Thursday, October 16, 2008

Whatever Our Problems, Socialism is not the Answer

It's hard to believe that Americans will stand idly by and let a Socialist wave wash over America. There is not doubt we have problems in our country but Socialism is not the remedy. For those that doubt that Mr. Obama has a Socialist agenda, all you need to do is listen to his exchange with "Joe the Plumber".

Mr. Obama told Joe, "My attitude is that if the economy's good for folks from the bottom up, it's gonna be good for everybody. I think when you spread the wealth around, it's good for everybody." Spreading the wealth around will not move our economy forward, nor will it strengthen the soft real estate market.

What Mr. Obama proposes is akin to taking money out of one pocket to put it in another pocket. That's a zero sum game and doesn't result in more money. Oh it might help someone make a credit card payment, but it certainly isn't a long term solution to the problem of creating good paying jobs for American families. He proposes a band aid, not a solution.

We don't need to spread the wealth, we need to create and spread opportunity. By creating a climate where American business can flourish right here in the United States we can create opportunity which we can spread around.

There is no denying we all want change, but Socialism is not the answer. Socialism does not make countries stronger, it makes them weaker. If you doubt that, go check out Cuba.

Tuesday, October 7, 2008

Our Problem is a Demand, Not a Supply Problem

There has been a lot of discussion lately about what it will take to firm up the real estate market and put a bottom under the prices. Most of the discussion has been centered on the supply side of the market, with the talk centered on how to help people who are behind on their mortgages stay in their homes so those homes don't add to the supply in the market.

No doubt such an approach would take some homes off the market and prevent others from going on the market. However, foreclosed properties and those in pre-forclosure make up a relatively small precentage of all the homes currently for sale.

We do have too many homes for sale relative to the demand, but the fact remains that the number of single family homes listed for sale in Momouth County this year is about 10% less than last year for the same time period. In spite of this, the inventory levels are higher than last year.

Why is this the case? The number of homes being bought is declining at an even faster rate. Although the number of new listings has declined, the number of new sales has declined even more, resulting in an even greater oversupply in 2008.

What can we do to firm up the market? One is to let the market cycle run it's course. Ultimately prices will decline enough that "experts" who have the ability to influence large numbers of people will send out a "buy" signal which will bring people into the market. That approach will take care of things but will probably take a lot longer than most people wouldl like.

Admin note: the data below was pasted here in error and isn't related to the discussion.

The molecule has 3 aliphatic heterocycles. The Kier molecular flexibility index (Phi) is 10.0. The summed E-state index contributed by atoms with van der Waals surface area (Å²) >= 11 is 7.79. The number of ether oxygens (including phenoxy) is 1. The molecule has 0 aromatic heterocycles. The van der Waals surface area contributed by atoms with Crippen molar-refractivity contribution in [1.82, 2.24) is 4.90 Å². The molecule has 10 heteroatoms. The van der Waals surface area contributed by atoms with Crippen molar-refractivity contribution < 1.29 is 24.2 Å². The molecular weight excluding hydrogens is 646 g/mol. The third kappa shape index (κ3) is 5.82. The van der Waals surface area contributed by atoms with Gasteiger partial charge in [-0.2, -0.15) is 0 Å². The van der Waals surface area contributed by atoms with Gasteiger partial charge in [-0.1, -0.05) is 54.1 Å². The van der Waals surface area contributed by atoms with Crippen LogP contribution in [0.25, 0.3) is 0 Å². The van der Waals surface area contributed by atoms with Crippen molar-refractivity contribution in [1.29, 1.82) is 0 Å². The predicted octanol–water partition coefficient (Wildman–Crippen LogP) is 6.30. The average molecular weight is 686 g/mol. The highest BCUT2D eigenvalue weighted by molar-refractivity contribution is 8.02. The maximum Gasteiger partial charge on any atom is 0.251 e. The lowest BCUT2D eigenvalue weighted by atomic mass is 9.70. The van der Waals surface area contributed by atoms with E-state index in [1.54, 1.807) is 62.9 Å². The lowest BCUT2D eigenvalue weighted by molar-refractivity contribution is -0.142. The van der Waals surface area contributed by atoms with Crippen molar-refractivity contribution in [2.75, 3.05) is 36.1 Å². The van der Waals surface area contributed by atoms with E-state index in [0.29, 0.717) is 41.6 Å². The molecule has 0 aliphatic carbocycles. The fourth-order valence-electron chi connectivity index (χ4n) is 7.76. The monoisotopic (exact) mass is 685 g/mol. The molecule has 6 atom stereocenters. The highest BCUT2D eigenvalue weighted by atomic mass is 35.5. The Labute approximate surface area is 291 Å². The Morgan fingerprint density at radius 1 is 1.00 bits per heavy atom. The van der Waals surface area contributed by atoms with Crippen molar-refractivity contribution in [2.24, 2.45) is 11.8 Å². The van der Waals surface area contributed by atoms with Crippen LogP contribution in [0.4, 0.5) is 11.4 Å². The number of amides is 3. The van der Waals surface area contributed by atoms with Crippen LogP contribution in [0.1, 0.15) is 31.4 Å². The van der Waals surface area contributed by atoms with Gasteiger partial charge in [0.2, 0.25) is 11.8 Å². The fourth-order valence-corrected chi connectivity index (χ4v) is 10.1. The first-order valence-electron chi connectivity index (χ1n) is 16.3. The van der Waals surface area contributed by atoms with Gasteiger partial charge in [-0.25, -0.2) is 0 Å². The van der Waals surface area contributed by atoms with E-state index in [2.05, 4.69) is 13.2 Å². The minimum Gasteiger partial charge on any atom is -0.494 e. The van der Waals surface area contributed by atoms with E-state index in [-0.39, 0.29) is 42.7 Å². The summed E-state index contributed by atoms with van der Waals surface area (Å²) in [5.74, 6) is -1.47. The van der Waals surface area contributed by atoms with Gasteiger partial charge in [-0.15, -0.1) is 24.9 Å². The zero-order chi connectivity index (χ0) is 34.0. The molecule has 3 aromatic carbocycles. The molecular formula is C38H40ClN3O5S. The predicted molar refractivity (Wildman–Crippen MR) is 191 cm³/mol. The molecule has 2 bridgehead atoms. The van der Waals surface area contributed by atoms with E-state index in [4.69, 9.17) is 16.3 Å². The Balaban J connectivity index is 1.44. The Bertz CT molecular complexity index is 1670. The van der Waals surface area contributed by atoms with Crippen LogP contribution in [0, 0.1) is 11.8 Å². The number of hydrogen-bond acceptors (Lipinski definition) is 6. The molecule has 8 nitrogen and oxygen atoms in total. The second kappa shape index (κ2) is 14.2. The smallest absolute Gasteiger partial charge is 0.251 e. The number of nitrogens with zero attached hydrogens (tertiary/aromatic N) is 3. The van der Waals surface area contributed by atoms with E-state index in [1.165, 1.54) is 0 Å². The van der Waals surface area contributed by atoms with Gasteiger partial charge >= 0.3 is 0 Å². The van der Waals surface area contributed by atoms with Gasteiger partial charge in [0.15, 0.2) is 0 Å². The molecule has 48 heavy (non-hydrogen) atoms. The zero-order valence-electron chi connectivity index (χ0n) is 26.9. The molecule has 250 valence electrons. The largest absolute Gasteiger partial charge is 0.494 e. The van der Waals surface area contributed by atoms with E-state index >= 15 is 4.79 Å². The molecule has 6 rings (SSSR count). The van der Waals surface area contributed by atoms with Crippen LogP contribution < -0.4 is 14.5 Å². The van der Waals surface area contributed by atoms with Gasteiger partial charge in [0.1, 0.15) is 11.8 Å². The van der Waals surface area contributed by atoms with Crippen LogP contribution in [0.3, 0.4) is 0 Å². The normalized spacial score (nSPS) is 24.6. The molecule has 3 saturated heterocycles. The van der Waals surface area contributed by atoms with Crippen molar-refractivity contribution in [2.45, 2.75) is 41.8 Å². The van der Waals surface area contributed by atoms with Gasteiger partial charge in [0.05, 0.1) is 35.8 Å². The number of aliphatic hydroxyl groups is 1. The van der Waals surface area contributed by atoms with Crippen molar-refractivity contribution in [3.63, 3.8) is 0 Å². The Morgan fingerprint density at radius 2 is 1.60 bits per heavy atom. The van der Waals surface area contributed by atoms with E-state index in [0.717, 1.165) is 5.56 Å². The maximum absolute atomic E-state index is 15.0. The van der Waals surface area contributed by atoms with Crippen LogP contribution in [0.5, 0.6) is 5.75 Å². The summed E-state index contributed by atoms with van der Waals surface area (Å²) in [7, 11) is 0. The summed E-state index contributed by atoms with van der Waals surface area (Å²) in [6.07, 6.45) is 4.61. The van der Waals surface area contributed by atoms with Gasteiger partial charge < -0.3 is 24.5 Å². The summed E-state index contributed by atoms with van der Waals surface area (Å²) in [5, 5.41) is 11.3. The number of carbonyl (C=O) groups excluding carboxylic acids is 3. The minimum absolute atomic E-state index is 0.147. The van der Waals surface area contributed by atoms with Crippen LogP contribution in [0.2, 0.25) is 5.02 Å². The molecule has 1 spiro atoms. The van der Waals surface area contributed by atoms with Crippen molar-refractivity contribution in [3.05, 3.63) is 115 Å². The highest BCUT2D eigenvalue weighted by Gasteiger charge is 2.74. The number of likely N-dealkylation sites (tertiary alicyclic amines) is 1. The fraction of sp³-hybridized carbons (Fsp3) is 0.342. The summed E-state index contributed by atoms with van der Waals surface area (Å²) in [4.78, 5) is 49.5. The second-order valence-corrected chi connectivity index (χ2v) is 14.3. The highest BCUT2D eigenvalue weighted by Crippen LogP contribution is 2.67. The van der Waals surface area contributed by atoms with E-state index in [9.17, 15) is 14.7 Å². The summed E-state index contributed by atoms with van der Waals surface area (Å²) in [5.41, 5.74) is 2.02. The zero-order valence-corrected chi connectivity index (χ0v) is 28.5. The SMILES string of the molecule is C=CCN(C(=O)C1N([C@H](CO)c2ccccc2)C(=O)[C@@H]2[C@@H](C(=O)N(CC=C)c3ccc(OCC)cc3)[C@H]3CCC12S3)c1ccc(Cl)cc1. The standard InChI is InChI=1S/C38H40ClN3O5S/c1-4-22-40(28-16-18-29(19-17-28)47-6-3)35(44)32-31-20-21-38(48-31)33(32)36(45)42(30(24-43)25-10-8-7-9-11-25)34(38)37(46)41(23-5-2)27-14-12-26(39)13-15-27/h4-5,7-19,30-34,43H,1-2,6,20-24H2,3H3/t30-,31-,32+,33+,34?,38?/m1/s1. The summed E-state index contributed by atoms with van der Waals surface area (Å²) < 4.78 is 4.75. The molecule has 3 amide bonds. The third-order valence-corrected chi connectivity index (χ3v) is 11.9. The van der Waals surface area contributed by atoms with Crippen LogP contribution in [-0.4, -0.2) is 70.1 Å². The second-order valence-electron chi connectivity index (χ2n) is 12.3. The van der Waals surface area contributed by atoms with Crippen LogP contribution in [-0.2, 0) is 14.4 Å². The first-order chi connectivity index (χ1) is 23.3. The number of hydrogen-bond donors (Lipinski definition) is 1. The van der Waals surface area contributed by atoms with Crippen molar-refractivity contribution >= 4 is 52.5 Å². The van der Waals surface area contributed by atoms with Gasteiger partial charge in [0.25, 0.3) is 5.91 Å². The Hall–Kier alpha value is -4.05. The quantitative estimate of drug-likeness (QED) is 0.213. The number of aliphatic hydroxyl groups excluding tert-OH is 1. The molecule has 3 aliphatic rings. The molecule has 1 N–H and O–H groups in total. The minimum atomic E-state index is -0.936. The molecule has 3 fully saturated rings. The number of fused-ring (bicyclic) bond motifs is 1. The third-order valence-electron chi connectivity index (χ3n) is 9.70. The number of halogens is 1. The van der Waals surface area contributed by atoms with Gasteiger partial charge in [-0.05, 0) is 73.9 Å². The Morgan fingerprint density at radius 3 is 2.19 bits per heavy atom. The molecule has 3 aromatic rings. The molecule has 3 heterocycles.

The other is to try to interrupt the normal business cycle. Helping people stay in their homes is an attempt to do that. So far, the results have been minimal. A better approach would be to stimulate demand. Right now, people are hesitant to purchase real estate because they see more risk than return. To stimulate demand, we would have to change that equation by creating an upside to purchasing where people don't currently see one.

How might that be done? The only thing that government can to stimulate demand is through incentives. What might they be? The only thing I can come up with are tax incentives for purchasing real estate. If the tax incentives were great enough, people would see enough upside to purchasing that the risk would be worth it. With sufficient incentives, demand would go up and the excess inventory would soon dry up and prices would find a floor. That is what everyone is says we need.

Monday, October 6, 2008

Will The Government Bailout Help the Real Estate Market?

After all the hoopla of last week, the government passed a record Wall Street bailout package with the hope of easing the credit crisis. Now the question that is being asked is "Will the government bailout help the real estate market?"

From what I know of it, I can't figure out how it will. Much of the talk of the bailout seemed to center on unlocking the credit markets which experts had said were "frozen". That all seems odd, because mortgage financing wasn't frozen. During the entire crisis, there was abundant mortgage money available to qualified buyers. In the current financing climate, a qualified buyer is one who has money for a 10 to 20% downpayment (depending how how they plan to use the property), a good credit profile and can verify both employment and income. Since mortgage money wasn't frozen, I don't see how the bailout can help us there.

Another theme that was voiced was the need to help people who are behind on their mortgages so that they can stay in their homes and avoid foreclosure. I guess the idea there is that with fewer foreclosures on the market the oversupply of housing will be less. In our area, there are foreclosed homes on the market but they represent a very small percentage of the total inventory. There are homes on the market where owners are behind on their mortgages and face foreclosure, but those too are a relatively small percentage of the homes currently for sale. To what extent the bailout will help these people I don't know. But even if it does, it will impact a small percentage of the total inventory.

So when it is all said and done, it's hard to see where the bailout will help firm up the real estate maket in any meaninful way. It looks like we can expect prices to decline further which means we will have more of the problem that led to the bailout in the first place. Does that mean we can look forward to another bailout? Only time will tell.